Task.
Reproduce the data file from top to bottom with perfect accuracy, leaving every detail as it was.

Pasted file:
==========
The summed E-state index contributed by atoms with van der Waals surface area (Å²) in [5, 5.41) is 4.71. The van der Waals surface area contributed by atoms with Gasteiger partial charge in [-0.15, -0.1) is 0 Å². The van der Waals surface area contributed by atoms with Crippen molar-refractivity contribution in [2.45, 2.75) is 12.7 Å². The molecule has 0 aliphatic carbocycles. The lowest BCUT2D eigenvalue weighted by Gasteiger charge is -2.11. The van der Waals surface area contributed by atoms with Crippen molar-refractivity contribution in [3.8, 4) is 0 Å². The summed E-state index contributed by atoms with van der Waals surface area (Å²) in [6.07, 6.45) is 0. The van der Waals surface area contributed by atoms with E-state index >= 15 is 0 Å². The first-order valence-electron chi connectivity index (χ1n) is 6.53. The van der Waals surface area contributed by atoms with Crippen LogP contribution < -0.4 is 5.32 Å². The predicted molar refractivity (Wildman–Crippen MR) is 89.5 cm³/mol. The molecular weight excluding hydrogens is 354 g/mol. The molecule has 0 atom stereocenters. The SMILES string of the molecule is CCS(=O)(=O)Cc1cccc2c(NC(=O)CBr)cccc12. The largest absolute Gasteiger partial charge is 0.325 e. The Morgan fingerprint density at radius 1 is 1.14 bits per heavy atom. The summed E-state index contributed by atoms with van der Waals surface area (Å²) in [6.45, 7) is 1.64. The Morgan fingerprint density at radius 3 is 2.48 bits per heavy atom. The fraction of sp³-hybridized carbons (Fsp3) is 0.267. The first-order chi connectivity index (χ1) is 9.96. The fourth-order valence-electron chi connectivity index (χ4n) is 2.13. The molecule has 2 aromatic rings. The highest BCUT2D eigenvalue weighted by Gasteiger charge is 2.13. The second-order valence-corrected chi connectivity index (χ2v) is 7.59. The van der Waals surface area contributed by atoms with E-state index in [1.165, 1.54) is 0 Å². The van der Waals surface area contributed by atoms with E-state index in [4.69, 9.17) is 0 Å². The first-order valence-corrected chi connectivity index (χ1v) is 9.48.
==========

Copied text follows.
The summed E-state index contributed by atoms with van der Waals surface area (Å²) in [5, 5.41) is 4.71. The van der Waals surface area contributed by atoms with Gasteiger partial charge in [-0.15, -0.1) is 0 Å². The van der Waals surface area contributed by atoms with Crippen molar-refractivity contribution in [2.45, 2.75) is 12.7 Å². The molecule has 0 aliphatic carbocycles. The lowest BCUT2D eigenvalue weighted by Gasteiger charge is -2.11. The van der Waals surface area contributed by atoms with Crippen molar-refractivity contribution in [3.8, 4) is 0 Å². The summed E-state index contributed by atoms with van der Waals surface area (Å²) in [6.07, 6.45) is 0. The van der Waals surface area contributed by atoms with E-state index >= 15 is 0 Å². The first-order valence-electron chi connectivity index (χ1n) is 6.53. The van der Waals surface area contributed by atoms with Crippen LogP contribution < -0.4 is 5.32 Å². The predicted molar refractivity (Wildman–Crippen MR) is 89.5 cm³/mol. The molecular weight excluding hydrogens is 354 g/mol. The molecule has 0 atom stereocenters. The SMILES string of the molecule is CCS(=O)(=O)Cc1cccc2c(NC(=O)CBr)cccc12. The largest absolute Gasteiger partial charge is 0.325 e. The Morgan fingerprint density at radius 1 is 1.14 bits per heavy atom. The summed E-state index contributed by atoms with van der Waals surface area (Å²) in [6.45, 7) is 1.64. The Morgan fingerprint density at radius 3 is 2.48 bits per heavy atom. The fraction of sp³-hybridized carbons (Fsp3) is 0.267. The first-order chi connectivity index (χ1) is 9.96. The fourth-order valence-electron chi connectivity index (χ4n) is 2.13. The molecule has 2 aromatic rings. The highest BCUT2D eigenvalue weighted by Gasteiger charge is 2.13. The second-order valence-corrected chi connectivity index (χ2v) is 7.59. The van der Waals surface area contributed by atoms with E-state index in [1.165, 1.54) is 0 Å². The van der Waals surface area contributed by atoms with E-state index in [4.69, 9.17) is 0 Å². The first-order valence-corrected chi connectivity index (χ1v) is 9.48.